According to Maine’s Secretary of State, roughly 280,000 people voted in the 2018 primary. That may sound like a lot, but it represents only 27 percent of Maine registered voters. In a state that prides itself on voter turnout, why did only a quarter of voters show up to make our most important decisions? I believe that one reason is Maine’s closed primary laws.

Most people will agree that politics is becoming increasingly polarized. Gridlock has stopped either side from making progress. Politicians are afraid to compromise, lest they alienate their base.

It’s no wonder that more and more voters are identifying as “independent.” Unenrolled voters are now the biggest voting block, surpassing Democrats and Republicans. Mainers are refusing to blindly follow the platforms of the major parties. There’s just one problem — they’re getting turned away at the polls.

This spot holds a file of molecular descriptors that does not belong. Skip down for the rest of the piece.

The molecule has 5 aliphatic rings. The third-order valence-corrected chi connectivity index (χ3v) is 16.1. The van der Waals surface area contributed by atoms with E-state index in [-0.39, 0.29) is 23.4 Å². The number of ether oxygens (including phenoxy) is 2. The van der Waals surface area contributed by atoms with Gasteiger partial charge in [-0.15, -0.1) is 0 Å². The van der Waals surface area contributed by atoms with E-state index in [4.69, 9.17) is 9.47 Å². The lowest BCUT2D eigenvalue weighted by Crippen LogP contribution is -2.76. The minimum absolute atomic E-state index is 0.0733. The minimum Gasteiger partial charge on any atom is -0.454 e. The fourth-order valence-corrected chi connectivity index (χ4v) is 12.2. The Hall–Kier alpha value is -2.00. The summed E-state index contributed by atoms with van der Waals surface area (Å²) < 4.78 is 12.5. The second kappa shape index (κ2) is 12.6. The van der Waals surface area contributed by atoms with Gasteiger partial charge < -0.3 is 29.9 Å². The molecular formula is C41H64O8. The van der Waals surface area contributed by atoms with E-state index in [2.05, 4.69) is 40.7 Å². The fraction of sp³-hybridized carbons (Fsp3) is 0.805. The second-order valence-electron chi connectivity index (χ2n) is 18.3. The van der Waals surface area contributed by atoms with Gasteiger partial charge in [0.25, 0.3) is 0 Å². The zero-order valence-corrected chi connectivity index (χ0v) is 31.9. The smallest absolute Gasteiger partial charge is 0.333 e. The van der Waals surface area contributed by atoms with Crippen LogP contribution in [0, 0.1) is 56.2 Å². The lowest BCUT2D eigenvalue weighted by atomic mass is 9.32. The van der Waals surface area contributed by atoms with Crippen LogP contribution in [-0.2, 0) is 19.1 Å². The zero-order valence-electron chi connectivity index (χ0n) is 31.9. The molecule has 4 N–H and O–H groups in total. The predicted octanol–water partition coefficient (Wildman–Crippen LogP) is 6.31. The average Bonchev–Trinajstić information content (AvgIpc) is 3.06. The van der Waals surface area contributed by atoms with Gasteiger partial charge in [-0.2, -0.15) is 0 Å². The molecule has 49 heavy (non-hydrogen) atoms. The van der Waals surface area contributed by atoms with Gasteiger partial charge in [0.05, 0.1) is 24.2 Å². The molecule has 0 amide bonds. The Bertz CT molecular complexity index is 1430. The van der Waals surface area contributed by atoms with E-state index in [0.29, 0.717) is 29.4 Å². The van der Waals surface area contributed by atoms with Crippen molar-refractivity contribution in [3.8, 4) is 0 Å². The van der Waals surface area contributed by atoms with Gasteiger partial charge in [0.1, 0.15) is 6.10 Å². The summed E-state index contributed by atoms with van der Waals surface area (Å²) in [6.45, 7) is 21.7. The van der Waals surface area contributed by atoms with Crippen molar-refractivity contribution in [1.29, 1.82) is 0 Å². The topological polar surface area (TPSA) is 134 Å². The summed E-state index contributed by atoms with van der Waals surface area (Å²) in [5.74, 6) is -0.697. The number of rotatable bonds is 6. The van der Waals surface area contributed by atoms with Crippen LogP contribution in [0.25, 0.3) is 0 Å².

When my father went to vote last June, he was told he couldn’t participate in the Democratic or Republican primaries. My dad prides himself on being an independent thinker and gladly votes for the best candidate, not the D or R that’s next to their name. He couldn’t vote in either primary because he is one of more than 400,000 Mainers who aren’t enrolled in either party.

State legislators are considering a bill that would open the primaries to all Maine voters. I am urging my legislators to support LD 211, “An Act To Open Maine’s Primaries.”

Now is the time to make our voices heard, especially those who have been silenced in the past.

Chris Cayer, Eustis